Fifteen businesses and individuals filed a class action lawsuit against the city of Seattle over how officials handled the so-called autonomous zone that sprang up earlier this month, leading to chaos and mayhem on city streets.
After the Seattle Police Department abruptly abandoned its East Precinct in the second week of June, protesters took control of barriers and re-positioned them to block off access to an area comprising about six blocks. Occupiers later stopped police from entering. Response times to crimes in the area, including rape, soared.
“Rather than seeking to restore order and protect the residents and property owners within [the zone named] CHOP, the city instead chose to actively endorse, enable, and participate in the occupation of CHOP,” the lawsuit states.
Seattle Mayor Jenny Durkan, a Democrat, repeatedly praised the occupiers, saying the situation might lead to a “summer of love.” The city was actively involved in the occupation, providing portable toilets and helping replace a temporary barrier with a concrete one.
Noting that armed occupiers manned checkpoints, rejecting some who tried entering the space, the plaintiffs said the situation made it “virtually impossible” for residents and businesses to access their buildings and conduct normal operations.
Clients, employees, and delivery drivers became too scared to visit businesses or report to work because of the occupation, the plaintiffs reported.
They recalled pleading with Durkan and other city officials to intervene in the increasingly dire situation, but being rebuffed.
Businesses that haven’t shut down in the zone have seen a significant loss of revenue.
The lawsuit pointed to Durkan openly stating that not all emergency calls would receive a police response following a break-in near the zone that police refused to directly respond to. The business broken into, Car Tender, is one of the plaintiffs.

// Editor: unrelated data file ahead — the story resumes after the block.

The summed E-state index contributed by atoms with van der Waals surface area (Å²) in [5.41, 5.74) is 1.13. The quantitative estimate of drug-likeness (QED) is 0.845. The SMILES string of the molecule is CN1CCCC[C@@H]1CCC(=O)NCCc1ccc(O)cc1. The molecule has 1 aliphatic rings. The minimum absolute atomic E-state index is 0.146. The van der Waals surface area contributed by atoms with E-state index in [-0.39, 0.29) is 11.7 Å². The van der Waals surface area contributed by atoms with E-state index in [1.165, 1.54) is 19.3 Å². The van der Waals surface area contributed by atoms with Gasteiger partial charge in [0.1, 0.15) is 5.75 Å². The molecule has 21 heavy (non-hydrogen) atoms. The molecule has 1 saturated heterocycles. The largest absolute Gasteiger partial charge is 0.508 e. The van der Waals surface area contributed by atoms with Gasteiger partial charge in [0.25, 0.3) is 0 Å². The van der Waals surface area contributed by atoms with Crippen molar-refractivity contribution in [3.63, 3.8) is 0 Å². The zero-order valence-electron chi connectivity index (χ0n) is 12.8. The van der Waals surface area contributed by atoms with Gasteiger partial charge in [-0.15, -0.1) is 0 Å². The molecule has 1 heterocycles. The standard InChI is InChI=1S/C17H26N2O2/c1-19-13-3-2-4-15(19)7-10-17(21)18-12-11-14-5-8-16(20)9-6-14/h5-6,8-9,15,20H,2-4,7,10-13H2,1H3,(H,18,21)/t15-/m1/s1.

The acts have “caused residents and small businesses to incur tremendous economic loss and instilled in them a fear to live and work in a neighborhood many moved to because of its history of activism, diversity, inclusion, and community-led investment,” the firm added.
A spokesperson for the mayor’s office declined to comment directly on the lawsuit.
“City leadership have been on the ground daily having discussions with demonstrators, residents, and businesses and trusted community-based, black-led organizations to determine a path forward that protects the right to peacefully protest and keeps people safe,” the spokesperson said in an emailed statement.
Over the coming days, city officials and community groups are planning to encourage people to peacefully depart from the autonomous zone “in the evening for their safety and the safety of the surrounding community, while also encouraging individuals to peacefully demonstrate across the city throughout the daytime hours.”
A spokesman for the City Attorney’s office said in a statement to The Epoch Times: “We intend to review this complaint and respond accordingly.”
Durkan promised to dismantle the zone after a deadly shooting over the weekend.
The occupiers said late Wednesday that “very few people” remain in the area and called on people to “continue the struggle” through social media accounts.
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